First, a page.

Monday, September 10, 2012
health of individuals can be influenced by the diversity of microbes colonising
the gut, and microbial colonisation can be especially important in regulating
both intestinal and immune development in infants. However, little is known
about the potential interactions between the host’s health at a molecular level,
their gut microbes, and diet.
The human intestine is lined by epithelial cells that process nutrients and
provide the first line of defence against food antigens and pathogens.
Approximately one-sixth of intestinal epithelial cells are shed every day into
feces, providing a non-invasive picture of what is going on inside the gut.
In this study, the authors used transcriptome analysis to compare the intestines
of three-month old, exclusively breast-fed or formula-fed infants, and relate
this to their gut microbes. Transcriptome analysis looks at the small percentage
of the genetic code that is transcribed into RNA molecules and is a measure of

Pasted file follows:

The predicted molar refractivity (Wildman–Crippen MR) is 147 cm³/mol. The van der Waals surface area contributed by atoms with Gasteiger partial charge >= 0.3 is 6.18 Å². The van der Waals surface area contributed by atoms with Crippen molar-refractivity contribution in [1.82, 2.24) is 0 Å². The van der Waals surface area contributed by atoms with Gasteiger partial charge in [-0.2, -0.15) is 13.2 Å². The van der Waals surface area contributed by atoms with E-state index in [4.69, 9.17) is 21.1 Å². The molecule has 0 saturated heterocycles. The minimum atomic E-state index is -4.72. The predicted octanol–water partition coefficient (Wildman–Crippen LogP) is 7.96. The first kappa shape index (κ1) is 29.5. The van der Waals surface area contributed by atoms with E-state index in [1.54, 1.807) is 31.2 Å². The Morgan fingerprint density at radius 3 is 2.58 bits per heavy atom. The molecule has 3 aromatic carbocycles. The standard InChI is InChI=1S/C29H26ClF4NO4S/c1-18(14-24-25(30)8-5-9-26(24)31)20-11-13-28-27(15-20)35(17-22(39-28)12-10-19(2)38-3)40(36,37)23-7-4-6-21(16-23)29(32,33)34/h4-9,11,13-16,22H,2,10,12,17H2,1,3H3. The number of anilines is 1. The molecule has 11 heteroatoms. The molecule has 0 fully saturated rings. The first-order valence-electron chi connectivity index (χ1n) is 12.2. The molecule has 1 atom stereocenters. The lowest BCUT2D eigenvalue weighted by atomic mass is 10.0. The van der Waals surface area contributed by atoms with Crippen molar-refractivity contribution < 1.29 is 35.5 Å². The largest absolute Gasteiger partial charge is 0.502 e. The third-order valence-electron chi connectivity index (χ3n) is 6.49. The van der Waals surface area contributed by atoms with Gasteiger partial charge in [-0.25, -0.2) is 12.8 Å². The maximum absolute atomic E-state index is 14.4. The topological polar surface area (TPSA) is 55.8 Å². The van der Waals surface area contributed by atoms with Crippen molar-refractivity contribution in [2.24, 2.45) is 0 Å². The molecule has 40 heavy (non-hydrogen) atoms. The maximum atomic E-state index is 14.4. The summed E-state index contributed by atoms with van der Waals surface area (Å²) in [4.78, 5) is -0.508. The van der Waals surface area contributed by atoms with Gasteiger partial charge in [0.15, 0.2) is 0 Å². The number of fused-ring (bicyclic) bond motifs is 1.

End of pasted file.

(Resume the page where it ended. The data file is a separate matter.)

what genes are actively making proteins. Concurrently, the microbes (microbiome)
were identified by genetic analysis.
The results showed that the breast-fed babies had a wider range of microbes in
their gut than the formula-fed infants, but that their immune systems had
developed to cope.
Robert Chapkin from the Texas A&M University, who led this multi-centre study,
explained: “While we found that the microbiome of breast-fed infants is
significantly enriched in genes associated with ‘virulence’, including
resistance to antibiotics and toxic compounds, we also found a correlation
between bacterial pathogenicity and the expression of host genes associated with
immune and defence mechanisms.”
He continued: “Our findings suggest that human milk promotes the beneficial
crosstalk between the immune system and microbe population in the gut, and
maintains intestinal stability.”
Scott Schwartz, Iddo Friedberg, Ivan V Ivanov, Laurie A Davidson, Jennifer S
Goldsby, David B Dahl, Damir Herman, Mei Wang, Sharon M Donovan and Robert
Chapkin. A Metagenomic Study of Diet-Dependent Interaction Between Gut
Microbiota and Host in Infants Reveals Differences in Immune Response. Genome
Biology, (in press/April 2012)